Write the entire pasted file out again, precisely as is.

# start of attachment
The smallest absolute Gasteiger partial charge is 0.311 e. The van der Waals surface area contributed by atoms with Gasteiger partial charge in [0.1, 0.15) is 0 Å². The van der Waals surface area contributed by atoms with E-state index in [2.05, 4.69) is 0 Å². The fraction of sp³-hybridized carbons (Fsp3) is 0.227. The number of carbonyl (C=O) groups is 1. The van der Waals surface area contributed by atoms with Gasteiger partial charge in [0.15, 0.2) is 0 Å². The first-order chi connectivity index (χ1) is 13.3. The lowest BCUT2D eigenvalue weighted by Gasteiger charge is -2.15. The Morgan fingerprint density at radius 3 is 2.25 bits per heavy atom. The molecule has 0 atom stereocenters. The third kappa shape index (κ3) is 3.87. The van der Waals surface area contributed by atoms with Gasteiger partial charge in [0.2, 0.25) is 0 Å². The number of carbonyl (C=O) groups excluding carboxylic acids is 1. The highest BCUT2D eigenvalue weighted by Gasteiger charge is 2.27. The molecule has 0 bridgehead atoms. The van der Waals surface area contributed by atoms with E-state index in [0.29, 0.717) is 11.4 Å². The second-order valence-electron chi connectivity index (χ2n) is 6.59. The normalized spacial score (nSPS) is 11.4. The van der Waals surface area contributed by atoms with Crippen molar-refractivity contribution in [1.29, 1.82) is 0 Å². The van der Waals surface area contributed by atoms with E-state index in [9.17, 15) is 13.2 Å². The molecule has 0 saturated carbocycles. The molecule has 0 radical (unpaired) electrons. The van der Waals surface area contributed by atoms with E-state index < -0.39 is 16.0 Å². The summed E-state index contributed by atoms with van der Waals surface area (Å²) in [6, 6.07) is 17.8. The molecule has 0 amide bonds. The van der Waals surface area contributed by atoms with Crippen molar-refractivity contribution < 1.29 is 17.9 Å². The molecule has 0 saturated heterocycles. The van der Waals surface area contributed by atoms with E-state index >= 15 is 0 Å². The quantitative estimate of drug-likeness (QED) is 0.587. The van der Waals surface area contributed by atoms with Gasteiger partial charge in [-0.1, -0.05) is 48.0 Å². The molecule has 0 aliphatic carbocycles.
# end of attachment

The smallest absolute Gasteiger partial charge is 0.311 e. The van der Waals surface area contributed by atoms with Gasteiger partial charge in [0.1, 0.15) is 0 Å². The van der Waals surface area contributed by atoms with E-state index in [2.05, 4.69) is 0 Å². The fraction of sp³-hybridized carbons (Fsp3) is 0.227. The number of carbonyl (C=O) groups is 1. The van der Waals surface area contributed by atoms with Gasteiger partial charge in [0.15, 0.2) is 0 Å². The first-order chi connectivity index (χ1) is 13.3. The lowest BCUT2D eigenvalue weighted by Gasteiger charge is -2.15. The Morgan fingerprint density at radius 3 is 2.25 bits per heavy atom. The molecule has 0 atom stereocenters. The third kappa shape index (κ3) is 3.87. The van der Waals surface area contributed by atoms with Gasteiger partial charge in [0.2, 0.25) is 0 Å². The number of carbonyl (C=O) groups excluding carboxylic acids is 1. The highest BCUT2D eigenvalue weighted by Gasteiger charge is 2.27. The molecule has 0 bridgehead atoms. The van der Waals surface area contributed by atoms with E-state index in [0.29, 0.717) is 11.4 Å². The second-order valence-electron chi connectivity index (χ2n) is 6.59. The normalized spacial score (nSPS) is 11.4. The van der Waals surface area contributed by atoms with Crippen molar-refractivity contribution in [1.29, 1.82) is 0 Å². The van der Waals surface area contributed by atoms with E-state index in [9.17, 15) is 13.2 Å². The molecule has 0 saturated carbocycles. The molecule has 0 radical (unpaired) electrons. The van der Waals surface area contributed by atoms with E-state index < -0.39 is 16.0 Å². The summed E-state index contributed by atoms with van der Waals surface area (Å²) in [6, 6.07) is 17.8. The molecule has 0 amide bonds. The van der Waals surface area contributed by atoms with Crippen molar-refractivity contribution < 1.29 is 17.9 Å². The molecule has 0 saturated heterocycles. The van der Waals surface area contributed by atoms with E-state index >= 15 is 0 Å². The quantitative estimate of drug-likeness (QED) is 0.587. The van der Waals surface area contributed by atoms with Gasteiger partial charge in [-0.1, -0.05) is 48.0 Å². The molecule has 0 aliphatic carbocycles.